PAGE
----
Set in St-Leon, a modest neighborhood tucked between the cathedral and two mosques in the city of Ouagadougou, the capital of Burkina Faso, where for 40 years, the world’s famous FESPACO (Pan African Film Festival of Ouagadougou) showcases the best achievements of African filmmaking, Sacred Places is a film about the fight to survive and to maintain one’s dignity in a hostile environment.
Through the lives of three characters: Jules Cesar, the djembé maker and player, Bouba, the video-club manager of a neighborhood movie salon that also serves as a praying place, and Abbo a fifty years old senior technician who decided to become a public letter writer, JMT skillfully lays out his rich, very complex and profound observations on many paradoxes of today’s Africa. One of the many contradictions the director displays is the absence of African films in African distribution at a time of remarkable tecnological advances:
“The digital era and the development of the internet have profoundly changed production, distribution and viewing of images around the world. With small budgets, independent films can be made and shown to the public in a matter of weeks or even days. Yet, despite this abundance of opportunities, having access to one’s own images is still a distant dream for many in the cities and rural areas of Africa. It is in these places, where people are kept in the dark, with little hope on the horizon, where education and knowledge are needed the most,” says Jean-Marie Teno.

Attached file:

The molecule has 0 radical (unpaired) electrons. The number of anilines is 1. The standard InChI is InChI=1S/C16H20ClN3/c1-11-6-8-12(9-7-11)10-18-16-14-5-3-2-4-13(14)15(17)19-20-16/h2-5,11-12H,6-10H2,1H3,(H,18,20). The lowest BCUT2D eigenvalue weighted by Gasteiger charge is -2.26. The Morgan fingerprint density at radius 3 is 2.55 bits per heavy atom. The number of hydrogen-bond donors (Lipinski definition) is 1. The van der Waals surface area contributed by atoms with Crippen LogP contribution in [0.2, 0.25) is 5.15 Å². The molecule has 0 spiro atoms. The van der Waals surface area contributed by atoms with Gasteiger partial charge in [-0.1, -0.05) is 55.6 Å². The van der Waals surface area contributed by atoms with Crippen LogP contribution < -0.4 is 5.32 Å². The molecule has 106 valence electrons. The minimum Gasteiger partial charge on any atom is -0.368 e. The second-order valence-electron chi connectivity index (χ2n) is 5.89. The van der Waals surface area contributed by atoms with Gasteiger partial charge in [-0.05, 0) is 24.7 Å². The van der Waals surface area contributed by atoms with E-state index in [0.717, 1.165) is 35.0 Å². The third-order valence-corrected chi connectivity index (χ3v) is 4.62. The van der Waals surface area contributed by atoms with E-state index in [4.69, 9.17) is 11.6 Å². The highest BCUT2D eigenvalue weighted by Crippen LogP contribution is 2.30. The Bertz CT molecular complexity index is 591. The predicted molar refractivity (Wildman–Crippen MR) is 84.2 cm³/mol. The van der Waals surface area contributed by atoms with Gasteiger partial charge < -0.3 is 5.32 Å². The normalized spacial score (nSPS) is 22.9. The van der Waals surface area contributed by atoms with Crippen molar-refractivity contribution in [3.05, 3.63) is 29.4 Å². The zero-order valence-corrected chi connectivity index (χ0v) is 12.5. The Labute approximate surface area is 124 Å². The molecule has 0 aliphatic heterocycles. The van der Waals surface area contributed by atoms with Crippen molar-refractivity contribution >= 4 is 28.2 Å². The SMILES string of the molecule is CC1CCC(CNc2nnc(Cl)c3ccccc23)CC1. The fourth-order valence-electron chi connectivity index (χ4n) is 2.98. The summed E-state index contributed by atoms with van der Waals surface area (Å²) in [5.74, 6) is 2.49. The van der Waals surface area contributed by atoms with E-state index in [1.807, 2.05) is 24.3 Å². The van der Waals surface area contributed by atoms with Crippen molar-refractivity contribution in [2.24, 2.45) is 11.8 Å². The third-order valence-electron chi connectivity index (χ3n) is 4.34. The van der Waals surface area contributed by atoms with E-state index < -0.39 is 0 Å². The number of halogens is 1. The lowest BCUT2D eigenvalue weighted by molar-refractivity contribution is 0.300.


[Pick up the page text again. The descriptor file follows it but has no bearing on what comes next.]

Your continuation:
Films of the award-winning Cameroonian filmmaker Jean-Marie Teno (JMT) “collectively add up to a motion picture portrait of Africa.” Separately and together, they contribute a highly significant perspective to the struggles of Africans for self-identity and self-respect.
In his attempt to understand the present, JMT often investigates Africa’s historical past. This time, however, the director turns his camera on his own profession, delving into the issues behind filmmaking in Africa today.
Sacred Places, JMT’s new film, brings into view things that are personal, sacred and close to his heart: identity in times of globalization, the state of African cinema and the complicated relationship between art, popular culture and business. Honoring African traditions of oral culture, the director allows the richness of everyday conversations to place the film’s weight on the words that are at the origin of any meaningful action.
“In the beginning was the Word,” is the leitmotiv that illuminates this essay, a journey from a global and confused sense of modernity to the essence of African creativity.
Reviews and Articles
The New Yorker, April 13, 2009
- New York African Film Festival 2009
- San Francisco International Film Festival 2009
- Hot Docs Toronto 2009
- Los Angeles Independent Film Festival 2009
- Durban International Film Festival 2009
- Sheffield International Film Festival 2009
- Leipzig International Film Festival 2009
- IDFA Amsterdam 2009
- Dubai International Film Festival 2009